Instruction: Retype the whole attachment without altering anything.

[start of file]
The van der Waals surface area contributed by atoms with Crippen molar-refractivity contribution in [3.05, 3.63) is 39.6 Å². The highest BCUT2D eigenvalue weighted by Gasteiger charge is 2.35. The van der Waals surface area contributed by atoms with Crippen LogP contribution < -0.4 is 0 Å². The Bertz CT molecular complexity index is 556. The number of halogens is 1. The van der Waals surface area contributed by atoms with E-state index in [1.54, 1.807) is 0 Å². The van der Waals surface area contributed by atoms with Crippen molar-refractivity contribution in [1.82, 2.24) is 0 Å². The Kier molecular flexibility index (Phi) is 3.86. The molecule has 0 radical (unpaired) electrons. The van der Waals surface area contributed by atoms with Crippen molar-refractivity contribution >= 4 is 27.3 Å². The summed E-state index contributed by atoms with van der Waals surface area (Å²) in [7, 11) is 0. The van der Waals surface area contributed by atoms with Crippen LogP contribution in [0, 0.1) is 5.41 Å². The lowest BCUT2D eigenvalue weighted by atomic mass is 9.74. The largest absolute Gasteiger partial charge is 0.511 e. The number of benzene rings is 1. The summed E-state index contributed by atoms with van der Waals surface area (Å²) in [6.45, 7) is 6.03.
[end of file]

The van der Waals surface area contributed by atoms with Crippen molar-refractivity contribution in [3.05, 3.63) is 39.6 Å². The highest BCUT2D eigenvalue weighted by Gasteiger charge is 2.35. The van der Waals surface area contributed by atoms with Crippen LogP contribution < -0.4 is 0 Å². The Bertz CT molecular complexity index is 556. The number of halogens is 1. The van der Waals surface area contributed by atoms with E-state index in [1.54, 1.807) is 0 Å². The van der Waals surface area contributed by atoms with Crippen molar-refractivity contribution in [1.82, 2.24) is 0 Å². The Kier molecular flexibility index (Phi) is 3.86. The molecule has 0 radical (unpaired) electrons. The van der Waals surface area contributed by atoms with Crippen molar-refractivity contribution >= 4 is 27.3 Å². The summed E-state index contributed by atoms with van der Waals surface area (Å²) in [7, 11) is 0. The van der Waals surface area contributed by atoms with Crippen LogP contribution in [0, 0.1) is 5.41 Å². The lowest BCUT2D eigenvalue weighted by atomic mass is 9.74. The largest absolute Gasteiger partial charge is 0.511 e. The number of benzene rings is 1. The summed E-state index contributed by atoms with van der Waals surface area (Å²) in [6.45, 7) is 6.03.